> internal RAM.
    >
    > I started off by using an actual divider (ie five_byte_ram_addr <=
    > byte_ram_adder /5). However, this is expensive in terms of area and
    > does not meet timing.
    >
    > Can anyone point me to some algorithms which detail how to approximate
    > the divider functionality (and in particular in this instance an
    > alogorithm which alllows approximation of divide by 5)?
    >
    > Thanks in advance.
    >
    > JO


    You've already got 3 votes for reciprocal multiplication, let me throw
    a different one out. Don't need your ram addresses to be divided by
    5. Re-architect something upstream in order to make it to where your
    ram addresses get divided by 8 instead, and you just waste 3 bytes of
    every 8 in the address space. Address space is usually pretty cheap,
    and you can often get away without even having any RAM to back up the
    gaps, just constants.

    I say this because, in a very similar situation, I found myself trying
    to implement a /24 to translate bus addresses into local addresses into
    a very wide RAM. Making the math work was easy, getting the math to
    integrate with the rest of the system without blowing my timing budget
    wasted several days to no avail, before I finally gave up and just
    padded out the space. Padding the space out took me 30 minutes of
    changing the spec, and 30 minutes of coding, worked the first time, and
    that was that.

    --
    Rob Gaddi, Highland Technology -- www.highlandtechnology.com
    Email address domain is currently out of order. See above to fix.
    Rob Gaddi, May 25, 2012
    #5
  6. thunder

    MikeWhy Guest

    "thunder" <> wrote in message
    news:...
    > Hello
    >
    > I am currently working on a block where i need to divide the 16-bit
    > byte address by 5 to generate the 5-byte aligned address for the
    > internal RAM.
    >
    > I started off by using an actual divider (ie five_byte_ram_addr <=
    > byte_ram_adder /5). However, this is expensive in terms of area and
    > does not meet timing.
    >
    > Can anyone point me to some algorithms which detail how to approximate
    > the divider functionality (and in particular in this instance an
    > alogorithm which alllows approximation of divide by 5)?


    Divide by '1' beats everything.

    "Internal RAM" could be almost anything. Make it 40-bits wide if you can.
    Could also stitch 8-bit bram to a 32-bit bram.
    MikeWhy, May 25, 2012
    #6
  7. Hi thunder

    checkout my constant division generator. You can use it as a base for a VHDL implementation. It produces optimized C or generic assembly code for a given constant divisor.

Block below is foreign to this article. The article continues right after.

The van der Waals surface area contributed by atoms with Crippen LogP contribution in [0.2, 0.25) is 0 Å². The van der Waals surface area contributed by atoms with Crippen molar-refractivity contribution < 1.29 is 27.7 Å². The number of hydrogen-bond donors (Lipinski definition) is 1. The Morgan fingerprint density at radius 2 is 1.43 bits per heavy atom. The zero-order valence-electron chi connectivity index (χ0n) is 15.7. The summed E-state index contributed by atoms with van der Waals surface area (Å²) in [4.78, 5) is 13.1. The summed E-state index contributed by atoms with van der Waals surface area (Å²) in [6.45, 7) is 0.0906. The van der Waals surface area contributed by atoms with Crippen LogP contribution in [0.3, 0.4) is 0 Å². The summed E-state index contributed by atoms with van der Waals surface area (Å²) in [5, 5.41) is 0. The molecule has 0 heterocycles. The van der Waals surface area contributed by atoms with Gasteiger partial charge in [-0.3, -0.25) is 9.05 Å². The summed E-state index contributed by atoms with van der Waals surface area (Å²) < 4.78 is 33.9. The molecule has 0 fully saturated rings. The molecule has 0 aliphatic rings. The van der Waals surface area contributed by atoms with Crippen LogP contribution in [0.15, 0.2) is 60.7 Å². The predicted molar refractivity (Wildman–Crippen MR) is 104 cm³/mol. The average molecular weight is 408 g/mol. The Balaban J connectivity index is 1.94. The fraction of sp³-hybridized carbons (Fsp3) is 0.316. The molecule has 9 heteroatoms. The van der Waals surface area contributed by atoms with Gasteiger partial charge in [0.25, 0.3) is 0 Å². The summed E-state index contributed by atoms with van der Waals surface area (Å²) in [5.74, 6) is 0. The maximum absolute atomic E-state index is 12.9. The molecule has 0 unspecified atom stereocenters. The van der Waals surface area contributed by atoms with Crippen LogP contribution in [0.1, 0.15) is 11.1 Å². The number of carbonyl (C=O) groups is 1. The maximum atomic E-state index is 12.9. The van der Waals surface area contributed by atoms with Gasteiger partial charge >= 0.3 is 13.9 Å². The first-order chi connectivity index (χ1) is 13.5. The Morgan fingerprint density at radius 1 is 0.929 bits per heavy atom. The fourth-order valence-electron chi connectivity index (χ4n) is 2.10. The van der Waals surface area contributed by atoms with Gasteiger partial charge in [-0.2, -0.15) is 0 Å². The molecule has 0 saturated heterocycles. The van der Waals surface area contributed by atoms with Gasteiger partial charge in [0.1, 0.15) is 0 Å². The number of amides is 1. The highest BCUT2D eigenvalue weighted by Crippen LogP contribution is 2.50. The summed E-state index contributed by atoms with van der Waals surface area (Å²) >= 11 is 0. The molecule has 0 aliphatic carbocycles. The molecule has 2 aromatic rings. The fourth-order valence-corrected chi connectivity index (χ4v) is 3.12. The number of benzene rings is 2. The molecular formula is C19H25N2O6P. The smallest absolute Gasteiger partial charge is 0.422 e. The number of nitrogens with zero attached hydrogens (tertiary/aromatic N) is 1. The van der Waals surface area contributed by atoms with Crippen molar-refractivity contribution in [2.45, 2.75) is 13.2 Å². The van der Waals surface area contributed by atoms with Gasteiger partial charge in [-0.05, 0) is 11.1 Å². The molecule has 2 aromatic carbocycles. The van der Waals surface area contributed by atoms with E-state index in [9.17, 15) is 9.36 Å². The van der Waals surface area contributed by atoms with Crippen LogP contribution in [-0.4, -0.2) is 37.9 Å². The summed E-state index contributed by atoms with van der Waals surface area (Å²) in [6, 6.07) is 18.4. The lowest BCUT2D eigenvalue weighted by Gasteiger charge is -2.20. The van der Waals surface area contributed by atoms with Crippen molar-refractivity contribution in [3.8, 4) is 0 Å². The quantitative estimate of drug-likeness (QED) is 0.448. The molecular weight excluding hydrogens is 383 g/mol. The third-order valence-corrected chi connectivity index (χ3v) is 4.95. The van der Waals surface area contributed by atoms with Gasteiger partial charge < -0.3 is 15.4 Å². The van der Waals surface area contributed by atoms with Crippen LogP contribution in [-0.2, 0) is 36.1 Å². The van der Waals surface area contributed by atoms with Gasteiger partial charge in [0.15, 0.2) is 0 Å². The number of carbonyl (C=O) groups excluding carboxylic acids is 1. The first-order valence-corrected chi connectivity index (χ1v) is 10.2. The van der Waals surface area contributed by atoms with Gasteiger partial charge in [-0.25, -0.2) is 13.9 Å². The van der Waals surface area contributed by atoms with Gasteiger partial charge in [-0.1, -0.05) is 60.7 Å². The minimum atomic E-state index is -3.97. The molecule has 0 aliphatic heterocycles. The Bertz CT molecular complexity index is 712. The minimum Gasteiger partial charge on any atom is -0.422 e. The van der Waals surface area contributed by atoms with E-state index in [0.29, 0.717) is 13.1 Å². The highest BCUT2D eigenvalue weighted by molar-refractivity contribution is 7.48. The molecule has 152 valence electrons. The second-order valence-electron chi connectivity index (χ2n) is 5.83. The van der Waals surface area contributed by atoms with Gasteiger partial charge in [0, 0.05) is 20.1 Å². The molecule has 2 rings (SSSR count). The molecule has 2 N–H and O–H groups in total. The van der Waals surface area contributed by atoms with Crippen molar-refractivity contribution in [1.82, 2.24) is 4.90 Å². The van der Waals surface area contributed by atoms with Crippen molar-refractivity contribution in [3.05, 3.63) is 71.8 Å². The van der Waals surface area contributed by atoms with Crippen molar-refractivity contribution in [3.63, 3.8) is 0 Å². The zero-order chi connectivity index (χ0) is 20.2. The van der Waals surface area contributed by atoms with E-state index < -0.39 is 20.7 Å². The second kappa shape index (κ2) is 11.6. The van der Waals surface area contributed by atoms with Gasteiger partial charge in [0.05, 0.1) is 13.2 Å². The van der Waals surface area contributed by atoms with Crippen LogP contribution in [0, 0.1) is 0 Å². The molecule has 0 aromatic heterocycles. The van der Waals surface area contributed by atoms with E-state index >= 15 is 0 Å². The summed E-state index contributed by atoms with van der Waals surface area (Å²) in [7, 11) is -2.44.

http://sourceforge.net/projects/kdiv/

    Best regards,
    Nikolaos Kavvadias
    Nikolaos Kavvadias, Jun 5, 2012
    #7
  8. thunder

    Mister_J

    Joined:
    Jun 28, 2012
    Messages:
    8
    I think that the solution from Rob Gaddi is the best one, but if you want to do a division, here is
    how you can do :

    You could use the new fixed point type from fixed_pkg and use the function reciprocal to calculate
    1/5. If you use this function with a non constant then it won't synthetize well because it will do
    the whole calculation in 1 clock cycle.

    If we want to calculate 1/x where x is not a constant, we can use this ideal relation :
    y = 1.0/x => x * y = 1.0 = x * y_m + x * y_(m-1) + ... + x * y_(n+1) + x * y_n = Mult
    where y_k is either 2**k, either 0

    In the reality, Mult <= 1 because sometimes the division is not exact but rounded to low.

    The goal here will be to make Mult the closest possible to 1.0. First we calculate Mult = x * y_m,
    then Mult = x * y_m + x * y_(m-1), then Mult = x * y_m + x * y_(m-1) + x * y_(m-2) and so on until
    k=n. At each iteration, we will try to set y_k = 2**k, but if we see that Mult would become higher
    than 1.0, then we will set y_k to 0. Then at each iteration, Mult will come closer to 1.0 if y_k =
    2**k or stay with its current value if y_k = 0.

    Here is how can be declared x and y in VHDL :
    signal x : UFixed (a downto b); -- for example a = 11, b = -4
    signal y : UFixed (m downto n); -- m = -b-1 = 3; n = -a-1 = -12 => (3 downto -12)


    Here is some pseudo VHDL code :

    First iteration :

    Code:
    Mult_Next_Tmp := x * 2**m; -- We try to set y_m to 2**m
    Mult_Next := Mult_Next_Tmp when Mult_Next_Tmp <= 1.0 else
                 0;
    y(m) <= '1' when Mult_Next_Tmp <= 1.0 else
            '0';
    Second iteration :

    Code:
    Mult_Next_Tmp := Mult + x * 2**(m-1); -- We try to set y_(m-1) to 2**(m-1)
    Mult_Next := Mult_Next_Tmp when Mult_Next_Tmp <= 1.0 else
                 Mult;
    y(m-1) <= '1' when Mult_Next_Tmp <= 1.0 else
              '0';
    Third iteration :

    Code:
    Mult_Next_Tmp := Mult + x * 2**(m-2); -- We try to set y_(m-2) to 2**(m-2)
    Mult_Next := Mult_Next_Tmp when Mult_Next_Tmp <= 1.0 else
                 Mult;
    y(m-2) <= '1' when Mult_Next_Tmp <= 1.0 else
              '0';
    Last iterations :

    (...)


    Jonas
    Last edited: Jun 29, 2012
    Mister_J, Jun 29, 2012
    #8